"A true sportsman is defined by honesty"


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gamestalker
December 7, 2012, 06:11 PM
A good friend of mine bought a 1956 Browning O/U for about $3,000. After having it completely referbished by Browning he took it bird hunting in the middle of no where, also in an extremely high illegal trafficing area of our state. After the hunt and while he was loading up his dogs, he put it in the case and set the case on the roof of his truck and forgot it was there. It wasn't until he got home that he realized what he had done. He drove back out to this issolated spot and it was gone. Heart broken he put an add in the news paper in hope someone might see the add, and be honest enough to return it. Several days later he got the call and it was returned to him.

This is the stuff a true sportsman is made of!
GS

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Skribs
December 7, 2012, 06:16 PM
Nice story to hear! I think a lot of people will pick it up and take it home with them because they know the next person won't answer the ad.

wyohome
December 7, 2012, 06:20 PM
Honesty + 10% for fishing and hunting stories.

matrem
December 7, 2012, 06:29 PM
As tough, at times, as it is for me to see the good in folks, there are plenty of good ones out there.
I also happen to believe that a higher than average percentage of the truly good ones are also interested in hunting dogs, shotguns, and well, bows, rifles, deer, and..
Well you get the idea.

22-rimfire
December 7, 2012, 06:34 PM
Great story. My wife has left (aka lost) her cell phone in places several times and I have gotten calls and they were returned.

A true sportsman is honest. But he or she should learn how to spin a good hunting yarn.

General Geoff
December 7, 2012, 06:46 PM
I was with a friend at a gun show a month or so ago, and he had about $9,000 in cash on him (he was looking to buy a .50BMG rifle and a few other things). He didn't find what he was looking for, and we went out to dinner after the show. After a nice meal, we went to different store, and as he went for his money to pay for his things, he realized he had at some point dropped his envelope with all his cash. He nearly had a heart attack, we went back to where we dined, searched up and down, asked the wait staff if they had seen the envelope, etc. but to no avail. He left his info with restaurant in the slim hope that the money would surface somehow.

That night he got a call that a person wishing to remain anonymous had dropped off the money with a nearby state police barracks. He successfully retrieved the money, with not a single dollar missing.


It takes some powerful conviction and a very strong moral compass to turn in an unmarked envelope with 9 grand in cash that you just found. My friend was absolutely floored that someone turned it in.

My faith in humanity kicked up a couple of notches that day.

Tinpig
December 7, 2012, 09:24 PM
Honesty, and generosity.
I've seen people arrive at my range having forgotten ammo, or a key to a gun case, or targets, or ear protection. Somebody always digs around in the back of their truck and comes up with whatever it takes to get the guy shooting.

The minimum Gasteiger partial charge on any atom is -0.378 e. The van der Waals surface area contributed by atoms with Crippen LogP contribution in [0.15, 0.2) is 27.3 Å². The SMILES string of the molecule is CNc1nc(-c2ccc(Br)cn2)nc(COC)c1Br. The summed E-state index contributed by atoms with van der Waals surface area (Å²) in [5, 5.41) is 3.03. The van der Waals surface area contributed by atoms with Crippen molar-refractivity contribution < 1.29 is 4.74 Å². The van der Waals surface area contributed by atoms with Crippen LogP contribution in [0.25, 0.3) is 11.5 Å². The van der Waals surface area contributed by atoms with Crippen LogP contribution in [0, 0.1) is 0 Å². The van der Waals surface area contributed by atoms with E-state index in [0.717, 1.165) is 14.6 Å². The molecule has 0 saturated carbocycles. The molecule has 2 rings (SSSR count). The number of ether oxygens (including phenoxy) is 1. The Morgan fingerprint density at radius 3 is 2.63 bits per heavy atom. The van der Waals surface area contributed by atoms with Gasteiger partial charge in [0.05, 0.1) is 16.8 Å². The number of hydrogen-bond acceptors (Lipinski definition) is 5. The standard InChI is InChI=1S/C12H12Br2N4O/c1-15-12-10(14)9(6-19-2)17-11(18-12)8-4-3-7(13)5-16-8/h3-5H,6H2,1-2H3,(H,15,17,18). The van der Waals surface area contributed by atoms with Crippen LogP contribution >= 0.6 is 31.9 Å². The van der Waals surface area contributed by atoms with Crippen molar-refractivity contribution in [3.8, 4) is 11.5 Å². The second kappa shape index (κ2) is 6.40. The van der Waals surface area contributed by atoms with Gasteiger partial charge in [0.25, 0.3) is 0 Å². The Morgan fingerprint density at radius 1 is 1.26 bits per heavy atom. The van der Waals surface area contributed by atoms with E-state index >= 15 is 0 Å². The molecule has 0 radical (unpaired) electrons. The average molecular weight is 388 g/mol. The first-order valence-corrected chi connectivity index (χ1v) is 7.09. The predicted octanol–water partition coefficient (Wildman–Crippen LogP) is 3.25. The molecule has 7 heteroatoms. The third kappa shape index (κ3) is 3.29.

Last time I was there I was shooting a new-to-me No. 4 Enfield with no sling. I got talking to the guy next to me, who I'd never seen before, and next thing I knew he walked back to his truck, returned with a beautiful old Lithgow, took the sling off it and gave it to me to keep...said he had extras at home.

There's a definite bond between gun people.

Tinpig

Certaindeaf
December 7, 2012, 11:21 PM
A long time ago, some guy at a kind of impromptu range (you had to slip a couple bucks under a farmhouse door) drove off without the cased guns he had just leaned against his rig. No one there but me.. I stayed there for about an hour 'til he came back.

Clipper
December 8, 2012, 12:31 AM
I was fishing off the dock one night and three guys brought their boat in and after loading it into their truck and leaving, I saw a dark patch on the dock...It turned out to be their Minn-Kota trolling motor. I kept it with me until I left a few hours later, and tossed it in the Jeep and took it home. Next morning I went back out fishing, and about 30 minutes after I arrived, one of the guys came tearing in and asked me if I had seen a trolling motor. I pointed to the back of the Jeep. He was amazed he got it back, and I told him that it was only a matter of time before I would go into idiot mode and leave my tackle box or something, and I hoped Karma would smile on me...

medalguy
December 8, 2012, 01:20 PM
Maybe slightly OT but here goes anyway. Sometimes people will truly do amazing things.

I was visiting with a business client recently and we got around to talking guns and reloading. Much to my surprise, next time we met at his office he handed me a box taped shut and said to open it when I got home. Well, needless to say I was absolutely shocked to discover he had given me a pre-war Colt Officer's Model .22 pistol, probably in 98% condition. Seems he had acquired it from a relative, and the original owner was a Navy flier in WWII. This was his personal trainer.

You just never know what's waiting around the corner. Karma is great. :D

22-rimfire
December 8, 2012, 07:26 PM
Great stories. Ethics come into play as well with sportsmen. I like to consider myself a conservationist but not an environmentalist.

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